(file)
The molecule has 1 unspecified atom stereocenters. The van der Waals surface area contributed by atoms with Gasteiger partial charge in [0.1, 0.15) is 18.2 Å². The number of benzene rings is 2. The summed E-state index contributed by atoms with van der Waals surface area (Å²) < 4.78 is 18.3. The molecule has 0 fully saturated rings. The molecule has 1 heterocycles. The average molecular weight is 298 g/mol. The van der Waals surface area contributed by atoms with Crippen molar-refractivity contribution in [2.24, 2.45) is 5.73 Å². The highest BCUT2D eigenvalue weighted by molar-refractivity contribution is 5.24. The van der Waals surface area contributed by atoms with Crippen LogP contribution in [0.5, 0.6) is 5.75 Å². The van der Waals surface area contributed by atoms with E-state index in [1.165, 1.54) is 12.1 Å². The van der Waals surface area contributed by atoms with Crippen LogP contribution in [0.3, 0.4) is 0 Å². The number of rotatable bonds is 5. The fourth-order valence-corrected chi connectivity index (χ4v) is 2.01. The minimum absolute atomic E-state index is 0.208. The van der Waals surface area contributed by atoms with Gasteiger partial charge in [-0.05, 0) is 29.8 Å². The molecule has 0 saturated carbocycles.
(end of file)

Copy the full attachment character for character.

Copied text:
The molecule has 1 unspecified atom stereocenters. The van der Waals surface area contributed by atoms with Gasteiger partial charge in [0.1, 0.15) is 18.2 Å². The number of benzene rings is 2. The summed E-state index contributed by atoms with van der Waals surface area (Å²) < 4.78 is 18.3. The molecule has 0 fully saturated rings. The molecule has 1 heterocycles. The average molecular weight is 298 g/mol. The van der Waals surface area contributed by atoms with Crippen molar-refractivity contribution in [2.24, 2.45) is 5.73 Å². The highest BCUT2D eigenvalue weighted by molar-refractivity contribution is 5.24. The van der Waals surface area contributed by atoms with Crippen LogP contribution in [0.5, 0.6) is 5.75 Å². The van der Waals surface area contributed by atoms with E-state index in [1.165, 1.54) is 12.1 Å². The van der Waals surface area contributed by atoms with Crippen LogP contribution in [0.3, 0.4) is 0 Å². The number of rotatable bonds is 5. The fourth-order valence-corrected chi connectivity index (χ4v) is 2.01. The minimum absolute atomic E-state index is 0.208. The van der Waals surface area contributed by atoms with Gasteiger partial charge in [-0.05, 0) is 29.8 Å². The molecule has 0 saturated carbocycles.